The blogger of Electric Archaeology (a great blog I’ve previously linked to) is starting a course on crafting digital history. This is an online course starting next winter (I’m assuming northern hemisphere winter, so summer for those of us in the south). Here are some links regarding the course: Electric Archaeology’s blog post: Here you can see the details of the course.
Sherlock: How often have I said to you that when you have eliminated the impossible, whatever remains, however improbable, must be the truth? Sam Vimes: … he distrusted the kind of person who’d take one look at another man and say in a lordly voice to his companion, ‘Ah, my dear sir, I can tell you nothing except that he is a left-handed stonemason who has spent some years in the merchant navy and has recently fallen on hard times,’ and then unroll a lot of supercilious...
We have a course code, HIST4910, for students doing their undergraduate thesis project. This project can take the form of an essay, it can be a digital project, it could be code, it could be in the form of any of the manifold ways digital history/humanities research is communicated. Hollis Peirce will be working with me this year on his HIST4910, which for now is called ‘The Evolution of the Digitization of History: Making History Accessible’.
In my video games and history class, I assign each week one or two major pieces that I want everyone to read. Each week, a subset of the class has to attempt a ‘challenge’, which involves reading a bit more, reflecting, and devising a way of making their argument – a procedural rhetoric – via a game engine (in this case, Twine). Later on, they’ll be building in Minecraft. Right now, we have nearly 50 students enrolled.
Ben Marwick and I are organizing a session for the SAA2015 (the 80th edition, this year in San Francisco) on “Macroscopic approaches to archaeological histories: Insights into archaeological practice from digital methods”. It’s a pretty big tent. Below is the session ID and the abstract. If this sounds like something you’d be interested in, why don’t you get in touch? Session ID 743.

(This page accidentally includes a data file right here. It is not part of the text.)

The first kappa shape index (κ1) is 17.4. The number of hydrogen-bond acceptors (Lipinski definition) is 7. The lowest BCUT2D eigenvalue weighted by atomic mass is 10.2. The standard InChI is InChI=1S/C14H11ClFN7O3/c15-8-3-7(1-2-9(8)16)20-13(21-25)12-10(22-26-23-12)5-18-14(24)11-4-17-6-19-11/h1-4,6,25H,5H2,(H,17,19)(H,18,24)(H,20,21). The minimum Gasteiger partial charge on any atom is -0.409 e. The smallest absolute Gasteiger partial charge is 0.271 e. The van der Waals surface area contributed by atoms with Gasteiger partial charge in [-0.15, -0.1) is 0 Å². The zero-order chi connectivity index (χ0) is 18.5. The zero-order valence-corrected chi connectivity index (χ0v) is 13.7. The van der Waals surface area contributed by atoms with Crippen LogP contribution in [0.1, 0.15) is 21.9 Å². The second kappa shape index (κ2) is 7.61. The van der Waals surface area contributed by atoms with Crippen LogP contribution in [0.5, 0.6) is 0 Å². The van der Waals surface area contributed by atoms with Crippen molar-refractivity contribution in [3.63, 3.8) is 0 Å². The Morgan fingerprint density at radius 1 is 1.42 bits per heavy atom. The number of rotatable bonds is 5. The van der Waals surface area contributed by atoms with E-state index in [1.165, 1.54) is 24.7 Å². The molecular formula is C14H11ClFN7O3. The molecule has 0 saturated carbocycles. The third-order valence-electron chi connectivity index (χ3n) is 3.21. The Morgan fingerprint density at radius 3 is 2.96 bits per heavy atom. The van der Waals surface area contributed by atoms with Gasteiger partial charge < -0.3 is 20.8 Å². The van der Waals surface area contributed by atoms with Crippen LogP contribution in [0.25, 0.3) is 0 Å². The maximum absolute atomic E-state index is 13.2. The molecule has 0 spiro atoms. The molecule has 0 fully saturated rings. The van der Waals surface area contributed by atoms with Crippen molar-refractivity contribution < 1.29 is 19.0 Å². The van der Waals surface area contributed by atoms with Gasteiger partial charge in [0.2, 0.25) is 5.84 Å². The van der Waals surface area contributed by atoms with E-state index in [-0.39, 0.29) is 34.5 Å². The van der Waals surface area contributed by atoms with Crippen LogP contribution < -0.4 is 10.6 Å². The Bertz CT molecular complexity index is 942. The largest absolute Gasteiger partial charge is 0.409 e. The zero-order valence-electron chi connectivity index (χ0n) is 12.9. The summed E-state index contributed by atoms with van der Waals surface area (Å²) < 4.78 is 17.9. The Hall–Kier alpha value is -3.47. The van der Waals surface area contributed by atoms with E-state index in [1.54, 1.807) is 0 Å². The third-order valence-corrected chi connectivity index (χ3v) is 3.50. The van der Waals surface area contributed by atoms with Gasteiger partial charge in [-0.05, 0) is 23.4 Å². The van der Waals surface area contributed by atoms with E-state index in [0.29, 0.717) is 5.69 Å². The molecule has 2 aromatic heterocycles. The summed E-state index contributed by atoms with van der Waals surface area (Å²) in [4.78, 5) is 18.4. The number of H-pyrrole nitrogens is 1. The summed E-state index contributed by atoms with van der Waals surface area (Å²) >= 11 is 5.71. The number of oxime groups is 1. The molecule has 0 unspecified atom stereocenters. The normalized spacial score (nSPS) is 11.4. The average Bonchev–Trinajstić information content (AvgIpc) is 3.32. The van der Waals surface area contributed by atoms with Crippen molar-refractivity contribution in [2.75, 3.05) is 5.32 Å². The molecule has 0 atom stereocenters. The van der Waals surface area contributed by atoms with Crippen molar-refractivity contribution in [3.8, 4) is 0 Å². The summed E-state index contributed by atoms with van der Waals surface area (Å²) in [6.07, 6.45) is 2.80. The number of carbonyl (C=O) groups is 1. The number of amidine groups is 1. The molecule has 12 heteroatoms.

I’ve spent a good bit of time this past month preparing the Punk Archaeology volume for publication (hopefully within the next week or so) and laying out the volume dedicated to a series of short posts from last year’s 3D Thursday series of blog posts. At the same time, I was thinking about this year’s series of posts on craft and archaeology, and it occurred to me that the process of managing a book from writing, to contributors to lay-out, represents an artisnal approach to production.
My colleague Prof. Cindy Prescott generously offered this response to the my conversations with Troy Larson. Bill’s previous blog post and Troy’s response raise interesting questions about intellectual property and the relationship between academic and public history. Many researchers in the hard sciences worry constantly about being “scooped.